These days a lot is made of this sentence from Melanchthon: Christus cognoscere est beneficia eius cognoscere (“To know Christ is to know his benefits”). Rudolf Bultmann has a famous penchant for putting all theological knowledge this way, and uses it to recall another well-known statement, this one by Wilhelm Hermann (nineteenth century): “We never know God as he is in himself, but only as he acts on us.” For Bultmann, statements like these crystallize what he is trying to say in his hermeneutics.
In all talk about God, Bultmann contends, man must be taken into account as the one addressed by God. Kerygma and existence must go hand in hand. The message is always conditioned by the person who hears and responds to it. Melanchthon, then, is said to have seen the real problem of interpretation when he insisted that knowledge of Christ is knowledge of what he is for us.
Unfortunately, Melanchthon’s famous words are usually plucked out of their context. In his Loci Communes of 1521, he is talking about the true knowledge of Christ in terms of a contrast between wisdom and folly, the words Paul uses in First Corinthians 1. He is directing a complaint against the scholastics and their method of disputation, a method by which the personal, urgent demands of the Gospel were lost in intellectual abstraction. In contrast, he insists that the mystery of God must be, in the first place, not an object of speculation, but an object of worship. Melanchthon’s admonition about knowing Christ in his benefits is not an indictment against the Church’s dogma; it is a cautionary word in view of scholastic penchant for objectivizing Christian truth in a way that beclouds the vision of Christ’s redemptive action and effects.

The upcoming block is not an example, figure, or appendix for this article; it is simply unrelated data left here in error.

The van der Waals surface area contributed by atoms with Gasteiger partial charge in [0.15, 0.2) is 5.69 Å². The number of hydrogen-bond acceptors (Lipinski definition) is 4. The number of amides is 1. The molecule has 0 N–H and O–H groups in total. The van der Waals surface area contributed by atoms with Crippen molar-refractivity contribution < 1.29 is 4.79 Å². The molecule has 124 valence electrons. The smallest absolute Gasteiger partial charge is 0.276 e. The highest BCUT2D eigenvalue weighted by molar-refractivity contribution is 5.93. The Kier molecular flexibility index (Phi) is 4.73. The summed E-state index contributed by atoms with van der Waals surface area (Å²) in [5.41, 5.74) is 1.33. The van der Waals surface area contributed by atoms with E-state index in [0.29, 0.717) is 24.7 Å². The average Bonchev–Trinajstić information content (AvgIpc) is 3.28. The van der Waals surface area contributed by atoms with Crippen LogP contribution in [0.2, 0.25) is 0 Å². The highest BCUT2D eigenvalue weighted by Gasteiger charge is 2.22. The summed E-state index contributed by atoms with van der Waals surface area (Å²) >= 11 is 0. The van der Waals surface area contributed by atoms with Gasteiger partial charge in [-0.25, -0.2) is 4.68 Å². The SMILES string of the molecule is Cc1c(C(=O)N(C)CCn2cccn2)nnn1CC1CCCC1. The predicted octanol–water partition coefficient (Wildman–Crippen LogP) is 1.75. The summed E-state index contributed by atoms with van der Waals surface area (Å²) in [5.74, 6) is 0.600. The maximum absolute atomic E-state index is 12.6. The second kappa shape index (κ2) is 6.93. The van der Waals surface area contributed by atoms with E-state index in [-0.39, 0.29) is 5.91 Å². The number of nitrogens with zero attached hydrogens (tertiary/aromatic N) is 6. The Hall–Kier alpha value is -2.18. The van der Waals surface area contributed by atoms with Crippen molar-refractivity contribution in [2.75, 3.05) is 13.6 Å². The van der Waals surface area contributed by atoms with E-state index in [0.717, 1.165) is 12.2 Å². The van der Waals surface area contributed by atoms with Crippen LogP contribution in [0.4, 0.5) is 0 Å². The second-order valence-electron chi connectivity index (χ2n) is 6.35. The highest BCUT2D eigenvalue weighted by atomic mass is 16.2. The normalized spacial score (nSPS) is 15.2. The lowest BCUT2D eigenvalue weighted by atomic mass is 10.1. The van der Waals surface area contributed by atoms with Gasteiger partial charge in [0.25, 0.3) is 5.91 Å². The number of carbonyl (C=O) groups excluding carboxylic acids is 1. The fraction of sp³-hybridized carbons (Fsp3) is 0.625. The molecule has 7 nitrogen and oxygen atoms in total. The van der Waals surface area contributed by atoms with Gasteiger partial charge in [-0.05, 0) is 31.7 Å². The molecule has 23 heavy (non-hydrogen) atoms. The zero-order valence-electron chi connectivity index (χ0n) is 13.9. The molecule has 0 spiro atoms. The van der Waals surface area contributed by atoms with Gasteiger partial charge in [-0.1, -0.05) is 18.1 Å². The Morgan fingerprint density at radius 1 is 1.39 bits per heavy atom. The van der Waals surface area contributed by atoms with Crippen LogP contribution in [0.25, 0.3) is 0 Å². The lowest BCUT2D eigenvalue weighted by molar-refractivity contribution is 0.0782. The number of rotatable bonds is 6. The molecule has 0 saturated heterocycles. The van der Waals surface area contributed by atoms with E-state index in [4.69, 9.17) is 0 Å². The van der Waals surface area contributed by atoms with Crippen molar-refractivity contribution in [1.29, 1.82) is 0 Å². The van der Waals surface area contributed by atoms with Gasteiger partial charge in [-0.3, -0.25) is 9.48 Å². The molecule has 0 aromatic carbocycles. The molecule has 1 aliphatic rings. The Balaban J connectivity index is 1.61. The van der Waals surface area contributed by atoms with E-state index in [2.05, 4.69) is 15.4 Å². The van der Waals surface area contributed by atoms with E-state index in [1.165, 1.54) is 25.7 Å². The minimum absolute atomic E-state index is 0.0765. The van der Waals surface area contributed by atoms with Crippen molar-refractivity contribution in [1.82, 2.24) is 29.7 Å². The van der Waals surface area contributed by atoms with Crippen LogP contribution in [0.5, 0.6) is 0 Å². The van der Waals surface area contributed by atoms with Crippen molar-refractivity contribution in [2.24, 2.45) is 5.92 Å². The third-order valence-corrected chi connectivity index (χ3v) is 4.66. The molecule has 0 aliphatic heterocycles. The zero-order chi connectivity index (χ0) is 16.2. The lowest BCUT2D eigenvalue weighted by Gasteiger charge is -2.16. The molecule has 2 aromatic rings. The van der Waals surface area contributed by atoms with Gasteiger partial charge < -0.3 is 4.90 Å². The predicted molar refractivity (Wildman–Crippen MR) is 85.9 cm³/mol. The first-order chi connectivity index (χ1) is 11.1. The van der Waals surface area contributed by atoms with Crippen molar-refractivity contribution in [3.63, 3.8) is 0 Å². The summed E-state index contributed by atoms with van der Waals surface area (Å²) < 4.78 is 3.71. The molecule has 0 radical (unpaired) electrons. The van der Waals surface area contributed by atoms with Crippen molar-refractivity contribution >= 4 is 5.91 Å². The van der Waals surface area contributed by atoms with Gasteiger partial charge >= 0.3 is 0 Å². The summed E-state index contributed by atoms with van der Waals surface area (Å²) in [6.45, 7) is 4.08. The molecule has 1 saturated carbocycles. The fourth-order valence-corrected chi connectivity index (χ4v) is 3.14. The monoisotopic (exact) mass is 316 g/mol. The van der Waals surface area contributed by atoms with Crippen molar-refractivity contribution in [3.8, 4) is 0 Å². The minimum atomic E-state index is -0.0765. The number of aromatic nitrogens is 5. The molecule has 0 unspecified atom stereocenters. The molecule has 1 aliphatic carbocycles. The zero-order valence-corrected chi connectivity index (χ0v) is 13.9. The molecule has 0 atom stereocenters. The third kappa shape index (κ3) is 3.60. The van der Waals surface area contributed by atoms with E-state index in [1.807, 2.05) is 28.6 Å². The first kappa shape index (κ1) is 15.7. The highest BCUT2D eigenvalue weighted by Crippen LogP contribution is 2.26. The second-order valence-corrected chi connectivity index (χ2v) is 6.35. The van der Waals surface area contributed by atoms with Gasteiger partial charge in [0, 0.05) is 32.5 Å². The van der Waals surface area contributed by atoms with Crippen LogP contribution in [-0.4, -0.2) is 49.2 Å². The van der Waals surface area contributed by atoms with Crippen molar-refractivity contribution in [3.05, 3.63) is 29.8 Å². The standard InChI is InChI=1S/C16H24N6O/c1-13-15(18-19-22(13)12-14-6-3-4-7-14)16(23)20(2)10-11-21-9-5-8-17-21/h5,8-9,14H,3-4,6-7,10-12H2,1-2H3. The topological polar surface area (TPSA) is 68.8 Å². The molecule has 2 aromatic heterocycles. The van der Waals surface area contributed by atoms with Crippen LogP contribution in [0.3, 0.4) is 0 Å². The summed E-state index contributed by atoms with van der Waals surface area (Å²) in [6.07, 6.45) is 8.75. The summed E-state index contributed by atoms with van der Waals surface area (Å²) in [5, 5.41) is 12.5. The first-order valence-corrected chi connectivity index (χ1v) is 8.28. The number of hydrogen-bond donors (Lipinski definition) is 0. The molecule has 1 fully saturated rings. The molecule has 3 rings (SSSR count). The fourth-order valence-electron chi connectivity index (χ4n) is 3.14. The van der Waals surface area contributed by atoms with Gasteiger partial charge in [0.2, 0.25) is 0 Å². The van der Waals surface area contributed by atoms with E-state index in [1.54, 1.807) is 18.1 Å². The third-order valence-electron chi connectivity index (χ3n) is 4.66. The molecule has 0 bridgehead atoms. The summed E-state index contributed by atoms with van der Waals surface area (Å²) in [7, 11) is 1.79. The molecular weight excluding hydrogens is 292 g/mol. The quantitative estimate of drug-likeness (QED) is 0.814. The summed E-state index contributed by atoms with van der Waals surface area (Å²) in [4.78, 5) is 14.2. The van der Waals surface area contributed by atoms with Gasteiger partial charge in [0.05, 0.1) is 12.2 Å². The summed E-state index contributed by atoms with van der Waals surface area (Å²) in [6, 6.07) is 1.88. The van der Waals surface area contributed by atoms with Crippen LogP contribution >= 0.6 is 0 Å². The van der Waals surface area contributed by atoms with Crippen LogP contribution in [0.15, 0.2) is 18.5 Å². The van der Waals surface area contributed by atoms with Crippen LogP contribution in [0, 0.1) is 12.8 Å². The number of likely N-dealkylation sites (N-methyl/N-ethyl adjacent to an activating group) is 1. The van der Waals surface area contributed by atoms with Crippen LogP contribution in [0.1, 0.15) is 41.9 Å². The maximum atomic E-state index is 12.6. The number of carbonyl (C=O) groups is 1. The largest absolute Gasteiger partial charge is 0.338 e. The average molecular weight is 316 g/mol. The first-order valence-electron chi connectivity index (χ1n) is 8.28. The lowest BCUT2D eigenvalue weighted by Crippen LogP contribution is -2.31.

Melanchthon’s words are worth listening to. We find the same sentiments in Luther’s opposition to scholasticism. Ebeling has reminded us that this anti-speculation motif within the Reformation is not to be misunderstood as a rejection of the traditional confessions of the Church. Bultmann clearly sets Melanchthon in a new context that in turn changes the intent of his words. Within Bultmann’s existentialist hermeneutics and his demythologizing program, the words of Luther’s disciple take on a wholly different color.
The “for us” (Christ’s benefits) did play a large role in Melanchthon’s thinking. But they do in the ecumenical creeds, too. For example, the Nicene Creed speaks of Christ’s becoming man for us sinners and our salvation. And Paul himself wrote that Christ was delivered for our transgressions and raised for our justification (Rom. 4:25). According to the Heidelberg Catechism, the work of Christ was all directed to our behalf; most of its questions ask what all this means for us. What does it mean for us that Jesus was born of a virgin (Quest. 36)? What value does it have for us that he arose from the dead (Quest. 45) and ascended into heaven (Quest. 51)? The for us motif is reformed and biblical.
The Gospel is not a list of abstract truths; it always has to do with us. But the phrase “for us” is not something that can become a hermeneutical principle. It is not a key for interpreting the Gospel in terms of human existence. Recently new voices have been heard in Germany warning against the tendency to define the structure of the Gospel by means of its significance for us. Such voices are encouraging.